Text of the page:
Director of Church Society Calls on Christians to Take Courage

Director of Church Society Calls on Christians to Take Courage

The Revd Dr Lee Gatiss, Director of Church Society, has called on all Christians to take courage in the fight for Christian orthodoxy within the Church of England.  

In his essay in the Winter 2022 edition of Crossway magazine, Gatiss breaks down the concept of courage into four categories: 1.) collective courage, 2.) costly courage, 3.) continuing courage, and, 4.) compulsory courage.

Using the Apostle Paul’s Epistle to the Philippians as the starting point, Gatiss calls the Church to understand the collective nature of courage.  

“In Philippians 1, for example, we learn that courage is unashamedly proclaiming the gospel together, whatever the cost. First in Philippians 1:14 Paul says, ‘And because of my chains, most of the brothers and sisters have become confident in the Lord and dare all the more to proclaim the gospel without fear.’

“Paul is in prison because of his open proclamation of the good news of Jesus.  But rather than making the Christians around him somewhat wary of speaking out themselves, it has only made them more confident.  That word confident speaks of assurance in a situation which might normally cause fear or dismay.  Their hearts are not cowardly, but convinced and courageous.”

He also reminds that courage can be costly and points to the fact that the Apostle told the Philippians in 1:29, “For it has been granted to you on behalf of Christ not only to believe in him, but also to suffer for him.”Gatiss exhorts his readers to remember that courage also has an ongoing or continuing element to it.  He shared some of the personal struggles he’s had in his very public position over the last few months.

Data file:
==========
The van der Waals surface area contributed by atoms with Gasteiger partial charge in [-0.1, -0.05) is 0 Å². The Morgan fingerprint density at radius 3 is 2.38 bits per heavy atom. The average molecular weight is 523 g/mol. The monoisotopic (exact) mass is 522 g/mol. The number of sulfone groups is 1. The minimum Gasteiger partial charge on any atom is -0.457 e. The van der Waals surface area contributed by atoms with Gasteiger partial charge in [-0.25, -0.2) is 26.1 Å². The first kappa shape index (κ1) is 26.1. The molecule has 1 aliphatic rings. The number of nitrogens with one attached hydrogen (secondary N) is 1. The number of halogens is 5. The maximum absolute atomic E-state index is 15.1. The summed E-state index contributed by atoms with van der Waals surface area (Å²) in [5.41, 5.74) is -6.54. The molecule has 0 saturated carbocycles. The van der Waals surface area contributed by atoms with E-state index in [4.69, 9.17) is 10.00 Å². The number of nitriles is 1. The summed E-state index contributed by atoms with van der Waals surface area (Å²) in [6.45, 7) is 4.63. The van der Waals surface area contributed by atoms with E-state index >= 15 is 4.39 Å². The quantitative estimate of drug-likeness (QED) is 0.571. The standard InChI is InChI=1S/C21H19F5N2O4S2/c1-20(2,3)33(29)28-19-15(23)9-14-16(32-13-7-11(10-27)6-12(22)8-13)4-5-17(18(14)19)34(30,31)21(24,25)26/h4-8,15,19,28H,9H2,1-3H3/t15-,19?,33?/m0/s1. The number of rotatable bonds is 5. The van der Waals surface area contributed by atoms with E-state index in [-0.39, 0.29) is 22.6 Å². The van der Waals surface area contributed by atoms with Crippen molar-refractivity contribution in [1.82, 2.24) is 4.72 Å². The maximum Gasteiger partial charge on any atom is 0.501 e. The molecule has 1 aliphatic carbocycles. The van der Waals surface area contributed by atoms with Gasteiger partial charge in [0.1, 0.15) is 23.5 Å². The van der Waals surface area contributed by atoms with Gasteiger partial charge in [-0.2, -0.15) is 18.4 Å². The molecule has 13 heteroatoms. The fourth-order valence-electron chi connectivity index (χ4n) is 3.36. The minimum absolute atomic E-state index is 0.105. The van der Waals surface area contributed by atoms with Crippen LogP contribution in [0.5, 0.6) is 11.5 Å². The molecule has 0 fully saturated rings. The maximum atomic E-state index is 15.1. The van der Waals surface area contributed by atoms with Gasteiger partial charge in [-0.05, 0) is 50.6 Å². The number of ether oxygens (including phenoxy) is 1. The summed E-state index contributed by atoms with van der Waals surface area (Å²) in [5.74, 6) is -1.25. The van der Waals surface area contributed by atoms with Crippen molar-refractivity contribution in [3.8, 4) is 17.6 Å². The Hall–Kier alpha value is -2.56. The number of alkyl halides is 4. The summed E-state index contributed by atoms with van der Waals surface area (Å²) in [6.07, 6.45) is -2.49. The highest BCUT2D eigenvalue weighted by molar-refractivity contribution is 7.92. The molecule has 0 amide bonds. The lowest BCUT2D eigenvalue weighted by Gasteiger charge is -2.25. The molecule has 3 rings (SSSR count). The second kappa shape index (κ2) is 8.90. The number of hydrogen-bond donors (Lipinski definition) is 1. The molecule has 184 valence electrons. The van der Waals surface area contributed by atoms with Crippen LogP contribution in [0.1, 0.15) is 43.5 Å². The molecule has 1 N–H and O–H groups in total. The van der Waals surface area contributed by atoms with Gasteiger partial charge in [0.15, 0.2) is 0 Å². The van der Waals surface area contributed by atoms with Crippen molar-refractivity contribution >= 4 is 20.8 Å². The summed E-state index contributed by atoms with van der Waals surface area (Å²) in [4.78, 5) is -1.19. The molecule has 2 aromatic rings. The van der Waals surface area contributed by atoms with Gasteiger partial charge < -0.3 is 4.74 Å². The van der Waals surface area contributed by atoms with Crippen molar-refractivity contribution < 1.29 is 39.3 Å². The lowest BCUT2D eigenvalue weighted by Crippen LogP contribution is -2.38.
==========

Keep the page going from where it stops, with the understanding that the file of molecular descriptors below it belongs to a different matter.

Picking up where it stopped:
“In the last few months, I’ve personally been threatened by CDMs, being reported to the police, and threatened with violence, verbal, and physical abuse, and death, simply for having stood by the view of marriage and sexuality in The Beautiful Story — which is the Church of England’s official view.  I know many of you have also faced flak.  We know the temptation to self-censorship can be immense. 

“So courage in our current situation is not about giving simple answers and then walking away, like a cocky student in an exam being asked what courage is.  No, courage is about endurance.  As Aquinas puts it, ‘the principal act of fortitude is endurance, that is to stand immovable in the midst of dangers’ (Summa 2/2.123.6).

“But courage is not the same as foolhardiness, brawling and brashness.  It is not, necessarily, dramatic.  But what it is, courage is not passive either, or incomplete — all talking and tweeting but never acting.”

In concluding, Gatiss points out that biblically speaking, courage is compulsory.

“Finally, courage is not optional either.  It’s rather startling that in Revelation 21:8, the first people listed as being thrown into hell (even before murderers, the sexually immoral, idolators, and liars) are ‘the cowardly’.  The timid.  The ones who run away.”

Previous

Next